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How will an innovative luxury electric SUV from BMW perform with a caravan in tow? James Batchelor puts one through its paces…
Testing electric cars is becoming a common occurrence here at the Caravan and Motorhome Club. BMW’s new iX is aimed at the luxury end of the electric SUV market and the manufacturer is hoping to woo buyers who may have splashed their cash on an X5 or X7 in the past. Let’s see how it fares as both an ‘everyday’ car and a towing vehicle.
BMW rewrote the electric car rule book with its i3 in 2013. With its advanced carbon-fibre construction, neat, rear-hinged doors and interior made from recycled materials, BMW proved electric cars needn’t be boring. The fact it still looked futuristic when it went off sale in 2022 was proof of its avant-garde credentials.
Step forward the iX. In many ways it’s the spiritual successor to the i3, featuring an unusual construction (the car’s side frames are made from carbon-fibre reinforced plastic) and a cabin again created from recycled materials. It also has a distinctive look that’s unlike anything else on the road and that will no-doubt divide opinion.
Rear space in the iX is fantastic (better than any other BMW SUV) – there is loads of legroom and it easily accommodates three thanks to a flat floor. There’s plenty of headroom, too, and the deep windows provide an even more spacious feel. You can make the rear quarters feel even airier still if you opt for the £3,675 Sky Lounge Pack. As fitted to our test car, it adds a very clever panoramic roof that, at the touch of a button, electrochromatically transitions between opaque and transparent.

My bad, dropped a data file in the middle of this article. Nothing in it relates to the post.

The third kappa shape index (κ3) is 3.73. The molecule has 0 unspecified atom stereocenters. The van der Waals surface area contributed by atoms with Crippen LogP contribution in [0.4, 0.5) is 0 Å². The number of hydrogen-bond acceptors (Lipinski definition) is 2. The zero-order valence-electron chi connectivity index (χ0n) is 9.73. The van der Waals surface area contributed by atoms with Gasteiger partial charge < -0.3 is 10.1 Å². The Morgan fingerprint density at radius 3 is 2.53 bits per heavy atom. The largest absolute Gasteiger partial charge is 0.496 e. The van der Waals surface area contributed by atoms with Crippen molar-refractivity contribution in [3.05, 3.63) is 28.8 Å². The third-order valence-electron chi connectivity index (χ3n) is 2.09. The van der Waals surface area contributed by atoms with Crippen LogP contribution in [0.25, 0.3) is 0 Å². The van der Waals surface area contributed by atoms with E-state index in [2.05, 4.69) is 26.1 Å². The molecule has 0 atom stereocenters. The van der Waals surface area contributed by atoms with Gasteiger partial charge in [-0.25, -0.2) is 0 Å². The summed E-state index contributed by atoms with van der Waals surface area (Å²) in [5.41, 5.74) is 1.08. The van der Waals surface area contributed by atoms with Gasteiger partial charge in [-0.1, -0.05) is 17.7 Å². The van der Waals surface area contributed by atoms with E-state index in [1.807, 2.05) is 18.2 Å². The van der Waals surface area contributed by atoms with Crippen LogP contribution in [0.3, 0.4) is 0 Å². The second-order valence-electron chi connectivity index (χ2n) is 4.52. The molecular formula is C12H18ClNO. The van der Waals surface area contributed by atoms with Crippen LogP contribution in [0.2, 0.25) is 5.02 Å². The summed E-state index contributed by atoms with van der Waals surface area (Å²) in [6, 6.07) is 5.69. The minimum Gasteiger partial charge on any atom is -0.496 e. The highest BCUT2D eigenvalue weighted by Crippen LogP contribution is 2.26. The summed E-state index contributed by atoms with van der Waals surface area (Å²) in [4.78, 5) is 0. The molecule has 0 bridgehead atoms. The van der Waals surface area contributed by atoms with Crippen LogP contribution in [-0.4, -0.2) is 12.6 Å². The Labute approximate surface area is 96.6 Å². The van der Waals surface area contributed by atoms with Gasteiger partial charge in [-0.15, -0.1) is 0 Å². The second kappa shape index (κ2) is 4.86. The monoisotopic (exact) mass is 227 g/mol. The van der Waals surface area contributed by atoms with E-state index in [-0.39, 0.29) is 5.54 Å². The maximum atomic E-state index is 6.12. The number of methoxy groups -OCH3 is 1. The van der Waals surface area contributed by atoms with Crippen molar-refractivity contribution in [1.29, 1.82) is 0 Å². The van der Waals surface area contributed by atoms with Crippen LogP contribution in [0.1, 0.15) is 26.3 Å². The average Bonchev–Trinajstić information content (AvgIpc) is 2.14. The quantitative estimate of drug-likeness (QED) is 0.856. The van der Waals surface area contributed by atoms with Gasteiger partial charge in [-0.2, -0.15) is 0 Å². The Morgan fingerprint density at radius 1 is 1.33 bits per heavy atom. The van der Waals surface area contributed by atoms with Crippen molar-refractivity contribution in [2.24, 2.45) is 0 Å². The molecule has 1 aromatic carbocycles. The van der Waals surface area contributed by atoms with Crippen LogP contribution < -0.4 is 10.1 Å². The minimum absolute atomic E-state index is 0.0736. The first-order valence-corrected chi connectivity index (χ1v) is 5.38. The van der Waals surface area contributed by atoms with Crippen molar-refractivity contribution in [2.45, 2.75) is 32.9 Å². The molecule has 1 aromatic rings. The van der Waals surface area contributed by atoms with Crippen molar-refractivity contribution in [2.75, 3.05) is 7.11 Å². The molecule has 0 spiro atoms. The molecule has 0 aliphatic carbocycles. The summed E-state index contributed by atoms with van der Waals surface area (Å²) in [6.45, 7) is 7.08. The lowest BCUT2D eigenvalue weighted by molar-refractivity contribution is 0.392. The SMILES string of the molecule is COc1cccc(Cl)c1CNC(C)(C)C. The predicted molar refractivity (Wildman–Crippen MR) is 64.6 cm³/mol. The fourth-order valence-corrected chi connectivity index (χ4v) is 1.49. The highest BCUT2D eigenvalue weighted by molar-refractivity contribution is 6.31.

Boot space, however, is on the small side at 500 litres and the tailgate doesn’t lift as high as you might expect. The area itself is usefully square, the seats fold down via buttons at the side, and there’s a handy underfloor area in which to store the car’s charging cables.
It feels spacious up-front as well. BMWs traditionally have a cocoon-like feeling with the dashboard wrapped around the driver, but there’s acres of room in the iX. There are plenty of interesting details, too, such as the square-ish steering wheel that would make an Austin Allegro driver smile, and a centre console that appears to float between the two front seats.
The interior feels well made and befitting a c£80,000 car – however our entry level Sport model did feel a little gloomy thanks to its black synthetic leather upholstery and black headlining. Other colour options can be selected which help lift the interior, while you can splash out £1,155 for the ‘Clear & Bold interior application’, which adds FSC-certified open pore wood and cut glass switches.
Mounted on top of the dashboard is an elegant curving display comprising a 14.9in infotainment touchscreen next to a 12.3in digital instrument screen. Happily, BMW has kept its rotary dial on the centre console, which makes accessing the infotainment system’s vast number of menus easier when driving. There’s clever tech, such as a 360˚ parking camera and sat-nav, which, when you’re receiving a key instruction, displays a live camera view on the screen with arrows pointing to the road you need to take.